Cabra Castle

The Corscadden Dynasty The Corscadden family have carved out their own niche in the Irish boutique castle hotel market. Four generations of Corscaddens have worked in the Irish hospitality sector, and a series of shrewd purchases at opportune times over the past few years have grown their impressive portfolio of Irish castle hotels to four. That’s a castle in every province. The family’s most recent acquisition was Markree Castle in Sligo, that has been beautifully restored by its new owners. The other three Corscadden hotels are Cabra Castle in Co Cavan, Bellingham Castle in Co Louth and Ballyseede Castle in the Kingdom. Howard Corscadden’s grandparents started the family down the hotelier path when they ran the International Hotel in Bray during the ‘30s and ‘40s, where its Arcadia Ballroom was hugely popular with that era’s showbands. “My family have been in catering for near on a hundred years now,” says Howard. “My great grandparents had the International Hotel in Bray plus the Arcadia. My own parents had a hotel in Kildare called Derby House Hotel.” Howard is from a family of five, and has two brothers and two sisters. “We’re all involved in the hotel and catering business. My mother, Mitzie, was one of first graduates of Shannon. Me and my sister Marnie, both attended there too. So, you could say we’re steeped in hotels and catering. It’s deep in our blood.” When he finished school, Howard went to study in Shannon College of Hotel Management, followed by his sister. Like most hotel families in Ireland, Howard had started working in the family business as a child. It was there that Howard and his siblings got their first taste of the hotel business. “I started working young and probably illegally. At twelve I was emptying skips and doing the wash up. In fact, we all did our share in the hotel.” He says this early experience shaped all of them. “It was a very good finishing school. It taught us all the value of hard work. We used to get pocket money but we had to earn it to get it. That gave us all a sound background going forward into business.” Time spent abroad to find out where the industry is going, what international standards are like and so on is crucial according to Howard. When you come back, you can then introduce what you learned to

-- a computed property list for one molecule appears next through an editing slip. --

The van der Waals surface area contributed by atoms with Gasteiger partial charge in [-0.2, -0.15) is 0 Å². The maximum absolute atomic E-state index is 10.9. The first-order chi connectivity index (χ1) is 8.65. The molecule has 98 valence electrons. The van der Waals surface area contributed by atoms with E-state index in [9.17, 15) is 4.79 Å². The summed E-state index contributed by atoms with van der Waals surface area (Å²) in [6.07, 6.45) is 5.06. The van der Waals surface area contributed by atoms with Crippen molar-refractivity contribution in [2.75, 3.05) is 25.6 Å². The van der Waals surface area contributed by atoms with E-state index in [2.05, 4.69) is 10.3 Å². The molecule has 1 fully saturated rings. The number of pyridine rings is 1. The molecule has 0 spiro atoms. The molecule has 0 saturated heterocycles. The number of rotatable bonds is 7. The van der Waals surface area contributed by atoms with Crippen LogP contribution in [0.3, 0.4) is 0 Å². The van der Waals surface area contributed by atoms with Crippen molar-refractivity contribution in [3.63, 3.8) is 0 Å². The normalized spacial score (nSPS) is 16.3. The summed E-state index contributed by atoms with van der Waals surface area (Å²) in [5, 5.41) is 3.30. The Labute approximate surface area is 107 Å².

Cabra Castle the business at home While studying in Shannon, he spent stints working in Switzerland, London and the States, before returning to Ireland getting his first job in Dromoland Castle. “I went in there as front of house manager and came out deputy general manager.” “Each country did things differently,” says Howard. “Switzerland was very traditional and old school. America was brash and bold. It was all about quick service and a very differently style of catering. In London I worked in the Waldorf and that was a mix of the two styles so all in all I got a wellrounded education in catering.” Flicking through the property pages of the Irish Independent one day, he spotted a castle for sale. The property had been completely refurbished and was ready to move into. “After my work experience in Dromoland, I knew there was an opening for a four-star hotel in Ireland.” He bought Cabra castle in 1991 and opened it up as a 19-bedroom hotel. Just outside Kingscourt in Co Cavan, Cabra Castle dates to 1760 and has expansive gardens and parkland with panoramic views of nearby Dún na Rí Forest Park. The rooms are all individually designed with lots of canopy, four-poster and half-tester bed. “All my brothers and sisters joined us and we built that business up to its present size - a 110-bedroomed hotel,” he says. “Whilst we were purchasing other properties we never lost sight of Cabra Castle,” says Howard. “Over the last five years we’ve done a yearly reinvestment programme which started with ballroom. Then we refurbished and extended the main bar and over the past few years have refurbished all of our bedrooms, including the six cottages.” They also we did up the restaurant and kitchen.

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Cabra Castle